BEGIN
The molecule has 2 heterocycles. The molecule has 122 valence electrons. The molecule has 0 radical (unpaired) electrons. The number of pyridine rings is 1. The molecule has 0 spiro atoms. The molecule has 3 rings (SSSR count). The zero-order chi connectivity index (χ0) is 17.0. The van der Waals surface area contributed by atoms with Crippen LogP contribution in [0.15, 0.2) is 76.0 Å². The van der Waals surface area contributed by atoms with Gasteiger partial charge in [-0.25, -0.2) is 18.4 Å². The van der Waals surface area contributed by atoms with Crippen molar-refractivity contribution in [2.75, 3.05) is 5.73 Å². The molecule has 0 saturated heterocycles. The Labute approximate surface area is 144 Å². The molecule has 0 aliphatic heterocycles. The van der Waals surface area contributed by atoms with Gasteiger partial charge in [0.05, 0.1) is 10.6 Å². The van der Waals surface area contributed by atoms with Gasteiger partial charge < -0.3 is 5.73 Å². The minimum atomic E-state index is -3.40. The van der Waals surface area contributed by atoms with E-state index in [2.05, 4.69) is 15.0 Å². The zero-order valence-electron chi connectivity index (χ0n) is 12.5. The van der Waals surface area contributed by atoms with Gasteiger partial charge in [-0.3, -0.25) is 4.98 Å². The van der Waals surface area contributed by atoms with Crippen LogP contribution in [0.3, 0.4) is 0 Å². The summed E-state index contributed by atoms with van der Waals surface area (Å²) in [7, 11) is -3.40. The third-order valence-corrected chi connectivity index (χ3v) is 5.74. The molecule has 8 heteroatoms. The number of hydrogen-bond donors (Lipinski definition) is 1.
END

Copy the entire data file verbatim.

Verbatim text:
The molecule has 2 heterocycles. The molecule has 122 valence electrons. The molecule has 0 radical (unpaired) electrons. The number of pyridine rings is 1. The molecule has 0 spiro atoms. The molecule has 3 rings (SSSR count). The zero-order chi connectivity index (χ0) is 17.0. The van der Waals surface area contributed by atoms with Crippen LogP contribution in [0.15, 0.2) is 76.0 Å². The van der Waals surface area contributed by atoms with Gasteiger partial charge in [-0.25, -0.2) is 18.4 Å². The van der Waals surface area contributed by atoms with Crippen molar-refractivity contribution in [2.75, 3.05) is 5.73 Å². The molecule has 0 saturated heterocycles. The Labute approximate surface area is 144 Å². The molecule has 0 aliphatic heterocycles. The van der Waals surface area contributed by atoms with Gasteiger partial charge in [0.05, 0.1) is 10.6 Å². The van der Waals surface area contributed by atoms with Gasteiger partial charge < -0.3 is 5.73 Å². The minimum atomic E-state index is -3.40. The van der Waals surface area contributed by atoms with E-state index in [2.05, 4.69) is 15.0 Å². The zero-order valence-electron chi connectivity index (χ0n) is 12.5. The van der Waals surface area contributed by atoms with Gasteiger partial charge in [-0.3, -0.25) is 4.98 Å². The van der Waals surface area contributed by atoms with Crippen LogP contribution in [0.3, 0.4) is 0 Å². The summed E-state index contributed by atoms with van der Waals surface area (Å²) in [7, 11) is -3.40. The third-order valence-corrected chi connectivity index (χ3v) is 5.74. The molecule has 8 heteroatoms. The number of hydrogen-bond donors (Lipinski definition) is 1.